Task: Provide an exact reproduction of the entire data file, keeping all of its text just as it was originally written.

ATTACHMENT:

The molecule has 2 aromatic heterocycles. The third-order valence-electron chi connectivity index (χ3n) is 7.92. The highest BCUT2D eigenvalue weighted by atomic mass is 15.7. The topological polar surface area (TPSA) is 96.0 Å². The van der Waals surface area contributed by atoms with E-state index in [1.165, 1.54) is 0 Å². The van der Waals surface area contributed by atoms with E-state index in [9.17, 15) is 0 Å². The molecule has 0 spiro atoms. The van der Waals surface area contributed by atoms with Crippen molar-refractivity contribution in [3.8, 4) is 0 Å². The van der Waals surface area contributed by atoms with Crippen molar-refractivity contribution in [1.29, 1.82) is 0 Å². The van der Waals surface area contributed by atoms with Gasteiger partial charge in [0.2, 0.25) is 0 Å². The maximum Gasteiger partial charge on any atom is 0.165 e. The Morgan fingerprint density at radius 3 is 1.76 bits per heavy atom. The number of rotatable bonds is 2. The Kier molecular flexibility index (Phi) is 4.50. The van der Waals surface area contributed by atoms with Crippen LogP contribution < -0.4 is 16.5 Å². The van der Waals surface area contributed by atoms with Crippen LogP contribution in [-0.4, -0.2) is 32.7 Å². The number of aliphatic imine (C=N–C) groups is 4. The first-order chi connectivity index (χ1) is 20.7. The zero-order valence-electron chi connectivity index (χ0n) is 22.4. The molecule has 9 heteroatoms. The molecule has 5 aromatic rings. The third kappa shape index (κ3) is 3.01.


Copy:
The molecule has 2 aromatic heterocycles. The third-order valence-electron chi connectivity index (χ3n) is 7.92. The highest BCUT2D eigenvalue weighted by atomic mass is 15.7. The topological polar surface area (TPSA) is 96.0 Å². The van der Waals surface area contributed by atoms with E-state index in [1.165, 1.54) is 0 Å². The van der Waals surface area contributed by atoms with E-state index in [9.17, 15) is 0 Å². The molecule has 0 spiro atoms. The van der Waals surface area contributed by atoms with Crippen molar-refractivity contribution in [3.8, 4) is 0 Å². The van der Waals surface area contributed by atoms with Crippen molar-refractivity contribution in [1.29, 1.82) is 0 Å². The van der Waals surface area contributed by atoms with Gasteiger partial charge in [0.2, 0.25) is 0 Å². The maximum Gasteiger partial charge on any atom is 0.165 e. The Morgan fingerprint density at radius 3 is 1.76 bits per heavy atom. The number of rotatable bonds is 2. The Kier molecular flexibility index (Phi) is 4.50. The van der Waals surface area contributed by atoms with Crippen LogP contribution < -0.4 is 16.5 Å². The van der Waals surface area contributed by atoms with Crippen LogP contribution in [-0.4, -0.2) is 32.7 Å². The number of aliphatic imine (C=N–C) groups is 4. The first-order chi connectivity index (χ1) is 20.7. The zero-order valence-electron chi connectivity index (χ0n) is 22.4. The molecule has 9 heteroatoms. The molecule has 5 aromatic rings. The third kappa shape index (κ3) is 3.01.